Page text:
R   00:21:36:12   No. My father was a stockman and that’s when my mother
    married him. Evidently he was up around the Forsyth Georgetown area
    there. He was working. His parents had properties, I think, or something up
    there, or holdings or whatever, and he was a jockey and quite well-known
    horseman, and that’s all I really know of them.

I   So your father was a jockey. Was that in … because country races have
    always been important, haven’t they?

R   Mmmm.

I   Was he a jockey just around the west?
R   00:22:20:00       Yes, in the north really. I don’t know whether he ever rode
    out here but he did up around the Georgetown Forsyth area up there.

I   Now when I think of a jockey, I think of a man five foot two and five stone.
    I mean, I’m exaggerating, but was that the kind of man your father was or
    was he a strapping stockman that also rode horses quickly?

R   0:22:45:00        He was a stockman who rode horses quickly. Yes, he was
    about six foot, I guess, and quite a big man. In later years, you can’t believe
    how big people can become small, but he was reasonably big in his prime.

I   I am clearly getting a little bit confused in the generations of your family. It
    was your grandfather that had gone to Georgetown to mine, was it, and your
    mother met your father who was a stockman working up there?

R   That’s correct.

I   Right. So when you said it was the mine failing that brought your parents to
    this area, how does that work because it was your grandfather that was the
    miner and your father that was the stockman?

R   00:23:31:17       It brought them back here to this area. This was where my
    grandmother and my mother grew up so when that failed the two boys that
    had gone with my grandparents were Brian and Jack McGlinchy. It was
    Brian McGlinchy and Jack Robinson, and their mother was the one that had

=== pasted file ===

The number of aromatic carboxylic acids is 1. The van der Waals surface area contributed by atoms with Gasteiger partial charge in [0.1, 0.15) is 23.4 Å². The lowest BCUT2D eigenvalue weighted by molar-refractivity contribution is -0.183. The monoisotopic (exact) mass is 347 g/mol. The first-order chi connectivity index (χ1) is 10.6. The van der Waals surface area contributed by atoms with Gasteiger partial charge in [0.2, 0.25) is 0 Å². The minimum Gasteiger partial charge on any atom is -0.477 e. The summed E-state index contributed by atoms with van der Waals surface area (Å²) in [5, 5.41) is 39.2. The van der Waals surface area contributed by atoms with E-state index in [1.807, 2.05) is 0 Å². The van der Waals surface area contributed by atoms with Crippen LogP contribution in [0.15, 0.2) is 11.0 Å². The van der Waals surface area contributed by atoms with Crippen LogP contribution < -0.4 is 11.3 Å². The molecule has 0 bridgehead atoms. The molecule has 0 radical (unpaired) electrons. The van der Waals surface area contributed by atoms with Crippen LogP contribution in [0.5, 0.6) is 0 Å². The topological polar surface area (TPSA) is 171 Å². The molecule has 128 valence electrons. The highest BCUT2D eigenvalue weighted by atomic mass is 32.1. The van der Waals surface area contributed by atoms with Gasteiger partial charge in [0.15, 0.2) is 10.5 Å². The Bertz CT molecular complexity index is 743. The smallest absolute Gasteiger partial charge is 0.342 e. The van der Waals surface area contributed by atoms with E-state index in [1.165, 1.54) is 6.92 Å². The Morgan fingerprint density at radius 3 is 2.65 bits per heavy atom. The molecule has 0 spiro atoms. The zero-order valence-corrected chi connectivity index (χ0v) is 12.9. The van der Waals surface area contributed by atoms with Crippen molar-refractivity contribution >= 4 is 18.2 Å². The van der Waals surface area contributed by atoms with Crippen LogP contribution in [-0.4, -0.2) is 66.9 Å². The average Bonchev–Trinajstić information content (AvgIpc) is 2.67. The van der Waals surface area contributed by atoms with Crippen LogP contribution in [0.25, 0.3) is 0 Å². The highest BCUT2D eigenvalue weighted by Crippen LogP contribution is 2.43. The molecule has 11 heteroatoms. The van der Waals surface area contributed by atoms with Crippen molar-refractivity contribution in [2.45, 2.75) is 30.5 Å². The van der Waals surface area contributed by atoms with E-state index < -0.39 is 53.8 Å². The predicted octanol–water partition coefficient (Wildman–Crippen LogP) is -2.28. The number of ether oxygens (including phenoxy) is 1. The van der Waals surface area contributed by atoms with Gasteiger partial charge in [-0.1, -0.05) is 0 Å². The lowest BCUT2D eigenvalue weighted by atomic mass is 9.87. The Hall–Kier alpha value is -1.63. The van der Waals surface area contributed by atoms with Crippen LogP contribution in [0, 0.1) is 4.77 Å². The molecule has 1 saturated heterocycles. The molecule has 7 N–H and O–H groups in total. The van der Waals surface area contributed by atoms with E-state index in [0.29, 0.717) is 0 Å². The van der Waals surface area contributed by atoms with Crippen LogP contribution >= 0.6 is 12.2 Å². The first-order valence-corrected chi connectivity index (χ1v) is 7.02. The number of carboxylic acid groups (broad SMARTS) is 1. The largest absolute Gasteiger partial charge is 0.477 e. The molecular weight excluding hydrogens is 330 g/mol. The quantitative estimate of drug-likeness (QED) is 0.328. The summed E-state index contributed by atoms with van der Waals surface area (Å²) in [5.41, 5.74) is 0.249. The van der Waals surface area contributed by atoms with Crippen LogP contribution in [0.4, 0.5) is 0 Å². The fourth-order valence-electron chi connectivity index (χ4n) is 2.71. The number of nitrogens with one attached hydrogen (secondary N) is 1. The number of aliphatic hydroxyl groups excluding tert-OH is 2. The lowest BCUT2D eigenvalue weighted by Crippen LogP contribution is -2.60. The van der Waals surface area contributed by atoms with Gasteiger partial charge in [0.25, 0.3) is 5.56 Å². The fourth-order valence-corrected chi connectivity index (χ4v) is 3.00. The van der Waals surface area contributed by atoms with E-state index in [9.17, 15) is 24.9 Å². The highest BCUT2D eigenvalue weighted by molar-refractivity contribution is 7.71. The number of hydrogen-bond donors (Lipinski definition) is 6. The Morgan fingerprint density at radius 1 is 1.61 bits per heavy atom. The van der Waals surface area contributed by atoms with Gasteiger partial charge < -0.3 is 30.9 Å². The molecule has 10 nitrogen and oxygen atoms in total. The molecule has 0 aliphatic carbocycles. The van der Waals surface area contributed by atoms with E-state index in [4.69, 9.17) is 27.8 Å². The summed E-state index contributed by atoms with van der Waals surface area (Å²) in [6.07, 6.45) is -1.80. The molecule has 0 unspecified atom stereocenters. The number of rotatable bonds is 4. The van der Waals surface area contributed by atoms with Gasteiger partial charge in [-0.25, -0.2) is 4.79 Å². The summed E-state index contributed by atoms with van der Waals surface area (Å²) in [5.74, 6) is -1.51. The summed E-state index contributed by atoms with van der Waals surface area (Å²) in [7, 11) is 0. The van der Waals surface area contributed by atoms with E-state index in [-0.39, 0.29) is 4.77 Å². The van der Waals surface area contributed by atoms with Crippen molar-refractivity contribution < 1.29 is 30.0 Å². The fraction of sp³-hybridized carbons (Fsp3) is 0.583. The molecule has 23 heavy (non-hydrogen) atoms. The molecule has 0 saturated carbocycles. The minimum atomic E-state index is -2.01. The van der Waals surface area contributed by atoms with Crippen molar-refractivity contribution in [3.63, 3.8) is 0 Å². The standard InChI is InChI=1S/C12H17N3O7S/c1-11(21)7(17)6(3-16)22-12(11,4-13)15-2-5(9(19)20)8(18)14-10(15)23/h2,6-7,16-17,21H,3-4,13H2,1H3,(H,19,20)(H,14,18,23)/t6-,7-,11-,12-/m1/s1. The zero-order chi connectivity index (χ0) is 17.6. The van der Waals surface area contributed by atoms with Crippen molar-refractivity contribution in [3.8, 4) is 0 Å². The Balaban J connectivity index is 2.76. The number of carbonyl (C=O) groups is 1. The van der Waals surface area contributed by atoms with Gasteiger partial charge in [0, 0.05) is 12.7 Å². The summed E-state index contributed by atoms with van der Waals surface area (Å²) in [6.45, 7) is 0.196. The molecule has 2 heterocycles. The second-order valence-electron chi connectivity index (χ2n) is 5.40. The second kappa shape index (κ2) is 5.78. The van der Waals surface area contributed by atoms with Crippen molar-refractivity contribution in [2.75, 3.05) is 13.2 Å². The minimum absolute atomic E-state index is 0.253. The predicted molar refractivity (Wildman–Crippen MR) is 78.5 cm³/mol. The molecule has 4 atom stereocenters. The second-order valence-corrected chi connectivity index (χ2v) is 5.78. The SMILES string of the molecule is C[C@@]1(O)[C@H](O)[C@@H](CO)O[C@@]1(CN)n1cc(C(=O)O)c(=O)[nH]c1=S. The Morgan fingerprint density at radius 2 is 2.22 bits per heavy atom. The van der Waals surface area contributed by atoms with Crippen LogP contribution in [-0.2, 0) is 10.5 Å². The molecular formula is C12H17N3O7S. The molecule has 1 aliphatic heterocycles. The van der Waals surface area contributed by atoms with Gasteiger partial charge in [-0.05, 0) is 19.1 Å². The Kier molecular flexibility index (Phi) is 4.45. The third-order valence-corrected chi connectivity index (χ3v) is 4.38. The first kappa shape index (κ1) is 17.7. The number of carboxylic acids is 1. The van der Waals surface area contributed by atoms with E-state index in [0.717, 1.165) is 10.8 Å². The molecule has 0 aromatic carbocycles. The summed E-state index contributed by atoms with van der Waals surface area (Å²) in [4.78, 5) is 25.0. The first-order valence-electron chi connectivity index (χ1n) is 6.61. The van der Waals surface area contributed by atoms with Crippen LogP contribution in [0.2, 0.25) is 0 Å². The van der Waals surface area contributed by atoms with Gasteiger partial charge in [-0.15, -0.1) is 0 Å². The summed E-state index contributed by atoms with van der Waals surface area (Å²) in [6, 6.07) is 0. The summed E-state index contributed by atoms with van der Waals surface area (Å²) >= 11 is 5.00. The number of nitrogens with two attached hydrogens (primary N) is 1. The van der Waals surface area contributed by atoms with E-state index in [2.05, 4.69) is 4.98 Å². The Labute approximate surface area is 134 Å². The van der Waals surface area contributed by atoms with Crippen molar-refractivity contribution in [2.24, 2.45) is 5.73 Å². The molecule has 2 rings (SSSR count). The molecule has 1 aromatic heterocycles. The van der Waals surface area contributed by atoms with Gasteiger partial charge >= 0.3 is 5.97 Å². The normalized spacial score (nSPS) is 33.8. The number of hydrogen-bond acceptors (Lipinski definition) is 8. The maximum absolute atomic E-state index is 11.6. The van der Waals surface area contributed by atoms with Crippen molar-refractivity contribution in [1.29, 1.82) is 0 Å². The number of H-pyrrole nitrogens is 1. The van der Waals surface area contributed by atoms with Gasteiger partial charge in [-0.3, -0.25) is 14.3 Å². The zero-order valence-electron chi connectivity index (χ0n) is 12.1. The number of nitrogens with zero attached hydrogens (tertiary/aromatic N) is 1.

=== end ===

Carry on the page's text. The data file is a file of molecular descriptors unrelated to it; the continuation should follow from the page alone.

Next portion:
Maxland. So they just came back home. I don’t know whether the mine
    folded or failed or what, I really don’t know, but I know they then all packed
    up and came back here to this area, which was home. So they brought their
    husbands back … the women brought their husbands back home to this area
    again.

I   So how old were you when you arrived in this area?

R   I’d say I probably would have been about three, three-and-a-half.

I   Do you have any memory of that moving?
R   I don’t have any memory of the moving.              I have several memories of
    Georgetown or Forsyth. Forsyth, I think. And then I have memories of
    Coorabulka.

I   So your earliest memories, then, are in Georgetown. What do you remember
    of that area?

R   00:24:42:09     I can remember having my face washed with some sort of
    soap which I thought would never heal because I got into my mother’s
    lipstick, and in those days I think it was real red lipstick and I painted my
    face. And I can remember her scrubbing and scrubbing and scrubbing at my
    face while I sat in this horrible cold tin tub.

I   So that would have been half punishment and half getting the lipstick off
    your face?

R   00:25:11:02     Well, I think it was just that at that time there was no hot
    water. It had to come off, so she just sat me in the tub and had a dish cloth
    and was going like this. I wasn’t in cold water. I was just sitting in the cold
    tub and I can remember saying something like ‘It’s cold’ and sitting in a
    and Mum saying ‘Show me your face, show me your face. I want to clean
    your face’ and sort of I don’t even remember how old I was, whether it was
    night time, day time, but I can remember getting my face scrubbed rather
    harshly. I don’t remember getting a smack for it, which I probably should
    have done because I’d say Mum would have had one lipstick and really
    didn’t need to see it plastered all over my face.

I   So if you say you were living without hot water, you probably can’t
    remember much of Georgetown, but what do you think were the physical
    circumstances of life for your parents there?

R   00:26:06:17     Very hard. The water would have been boiled in a copper
    down the back, I’d say, or on the stove in a kettle. And I can remember, you
    know, all having a bath, well my sister and mother and I anyway, all having a
    bath in the one water. Obviously there would have been running water, no
    doubt, which I don’t remember, but I know the three of us used to have a
    bath in the one water. And then when Dad came home she’d chuck a bit
    more hot water in there and he’d then put the water out on the garden. I can
    remember those. I can remember having a birthday party, I think for one of
    my cousins, under a white frangipani tree, and I have loved white frangipani